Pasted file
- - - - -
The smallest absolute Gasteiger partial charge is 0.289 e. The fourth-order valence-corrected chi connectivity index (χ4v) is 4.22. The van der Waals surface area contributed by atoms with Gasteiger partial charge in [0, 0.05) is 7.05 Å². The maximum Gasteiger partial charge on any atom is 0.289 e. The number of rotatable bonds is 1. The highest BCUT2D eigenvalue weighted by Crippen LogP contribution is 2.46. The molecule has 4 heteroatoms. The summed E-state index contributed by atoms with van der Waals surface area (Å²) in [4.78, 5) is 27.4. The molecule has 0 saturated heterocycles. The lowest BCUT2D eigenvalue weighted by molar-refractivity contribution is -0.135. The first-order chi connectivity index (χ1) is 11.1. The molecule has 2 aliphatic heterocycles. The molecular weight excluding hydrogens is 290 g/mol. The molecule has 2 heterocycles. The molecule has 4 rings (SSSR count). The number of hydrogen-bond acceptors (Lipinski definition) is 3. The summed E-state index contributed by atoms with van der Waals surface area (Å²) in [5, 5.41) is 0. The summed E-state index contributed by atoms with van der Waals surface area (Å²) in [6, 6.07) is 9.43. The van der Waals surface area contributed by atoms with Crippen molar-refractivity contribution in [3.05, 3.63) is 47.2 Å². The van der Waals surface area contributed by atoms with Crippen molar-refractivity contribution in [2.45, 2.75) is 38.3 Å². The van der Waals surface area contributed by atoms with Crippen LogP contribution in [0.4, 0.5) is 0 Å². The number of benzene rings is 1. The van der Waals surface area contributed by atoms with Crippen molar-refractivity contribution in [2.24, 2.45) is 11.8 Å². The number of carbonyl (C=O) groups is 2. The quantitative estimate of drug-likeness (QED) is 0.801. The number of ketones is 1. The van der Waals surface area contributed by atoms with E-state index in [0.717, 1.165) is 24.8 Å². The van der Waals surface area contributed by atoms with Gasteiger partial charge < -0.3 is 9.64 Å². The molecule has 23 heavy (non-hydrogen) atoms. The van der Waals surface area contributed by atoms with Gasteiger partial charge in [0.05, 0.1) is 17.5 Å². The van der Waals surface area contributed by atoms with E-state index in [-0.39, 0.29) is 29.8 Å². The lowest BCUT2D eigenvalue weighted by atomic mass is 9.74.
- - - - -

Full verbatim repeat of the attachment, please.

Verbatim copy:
The smallest absolute Gasteiger partial charge is 0.289 e. The fourth-order valence-corrected chi connectivity index (χ4v) is 4.22. The van der Waals surface area contributed by atoms with Gasteiger partial charge in [0, 0.05) is 7.05 Å². The maximum Gasteiger partial charge on any atom is 0.289 e. The number of rotatable bonds is 1. The highest BCUT2D eigenvalue weighted by Crippen LogP contribution is 2.46. The molecule has 4 heteroatoms. The summed E-state index contributed by atoms with van der Waals surface area (Å²) in [4.78, 5) is 27.4. The molecule has 0 saturated heterocycles. The lowest BCUT2D eigenvalue weighted by molar-refractivity contribution is -0.135. The first-order chi connectivity index (χ1) is 11.1. The molecule has 2 aliphatic heterocycles. The molecular weight excluding hydrogens is 290 g/mol. The molecule has 2 heterocycles. The molecule has 4 rings (SSSR count). The number of hydrogen-bond acceptors (Lipinski definition) is 3. The summed E-state index contributed by atoms with van der Waals surface area (Å²) in [5, 5.41) is 0. The summed E-state index contributed by atoms with van der Waals surface area (Å²) in [6, 6.07) is 9.43. The van der Waals surface area contributed by atoms with Crippen molar-refractivity contribution in [3.05, 3.63) is 47.2 Å². The van der Waals surface area contributed by atoms with Crippen molar-refractivity contribution in [2.45, 2.75) is 38.3 Å². The van der Waals surface area contributed by atoms with Crippen LogP contribution in [0.4, 0.5) is 0 Å². The number of benzene rings is 1. The van der Waals surface area contributed by atoms with Crippen molar-refractivity contribution in [2.24, 2.45) is 11.8 Å². The number of carbonyl (C=O) groups is 2. The quantitative estimate of drug-likeness (QED) is 0.801. The number of ketones is 1. The van der Waals surface area contributed by atoms with E-state index in [0.717, 1.165) is 24.8 Å². The van der Waals surface area contributed by atoms with Gasteiger partial charge < -0.3 is 9.64 Å². The molecule has 23 heavy (non-hydrogen) atoms. The van der Waals surface area contributed by atoms with Gasteiger partial charge in [0.05, 0.1) is 17.5 Å². The van der Waals surface area contributed by atoms with E-state index in [-0.39, 0.29) is 29.8 Å². The lowest BCUT2D eigenvalue weighted by atomic mass is 9.74.